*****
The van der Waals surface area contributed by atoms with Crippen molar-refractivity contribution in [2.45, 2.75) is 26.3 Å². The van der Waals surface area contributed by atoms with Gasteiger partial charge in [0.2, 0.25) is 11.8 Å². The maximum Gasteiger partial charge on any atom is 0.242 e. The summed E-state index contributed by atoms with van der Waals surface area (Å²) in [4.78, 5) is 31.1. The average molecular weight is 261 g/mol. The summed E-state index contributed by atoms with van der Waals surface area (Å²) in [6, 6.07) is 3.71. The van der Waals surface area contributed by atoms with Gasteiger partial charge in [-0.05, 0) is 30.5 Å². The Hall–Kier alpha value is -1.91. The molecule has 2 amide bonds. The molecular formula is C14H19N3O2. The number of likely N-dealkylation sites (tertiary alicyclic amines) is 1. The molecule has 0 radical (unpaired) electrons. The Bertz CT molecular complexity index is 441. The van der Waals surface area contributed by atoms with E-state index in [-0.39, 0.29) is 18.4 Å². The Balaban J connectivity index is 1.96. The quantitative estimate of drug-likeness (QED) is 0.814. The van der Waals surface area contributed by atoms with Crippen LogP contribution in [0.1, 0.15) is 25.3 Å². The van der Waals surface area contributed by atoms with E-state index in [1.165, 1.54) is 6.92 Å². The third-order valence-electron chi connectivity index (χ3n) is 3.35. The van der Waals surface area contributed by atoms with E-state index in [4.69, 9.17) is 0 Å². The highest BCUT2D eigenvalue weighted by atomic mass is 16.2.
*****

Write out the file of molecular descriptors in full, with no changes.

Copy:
The van der Waals surface area contributed by atoms with Crippen molar-refractivity contribution in [2.45, 2.75) is 26.3 Å². The van der Waals surface area contributed by atoms with Gasteiger partial charge in [0.2, 0.25) is 11.8 Å². The maximum Gasteiger partial charge on any atom is 0.242 e. The summed E-state index contributed by atoms with van der Waals surface area (Å²) in [4.78, 5) is 31.1. The average molecular weight is 261 g/mol. The summed E-state index contributed by atoms with van der Waals surface area (Å²) in [6, 6.07) is 3.71. The van der Waals surface area contributed by atoms with Gasteiger partial charge in [-0.05, 0) is 30.5 Å². The Hall–Kier alpha value is -1.91. The molecule has 2 amide bonds. The molecular formula is C14H19N3O2. The number of likely N-dealkylation sites (tertiary alicyclic amines) is 1. The molecule has 0 radical (unpaired) electrons. The Bertz CT molecular complexity index is 441. The van der Waals surface area contributed by atoms with E-state index in [-0.39, 0.29) is 18.4 Å². The Balaban J connectivity index is 1.96. The quantitative estimate of drug-likeness (QED) is 0.814. The van der Waals surface area contributed by atoms with Crippen LogP contribution in [0.1, 0.15) is 25.3 Å². The van der Waals surface area contributed by atoms with E-state index in [1.165, 1.54) is 6.92 Å². The third-order valence-electron chi connectivity index (χ3n) is 3.35. The van der Waals surface area contributed by atoms with E-state index in [4.69, 9.17) is 0 Å². The highest BCUT2D eigenvalue weighted by atomic mass is 16.2.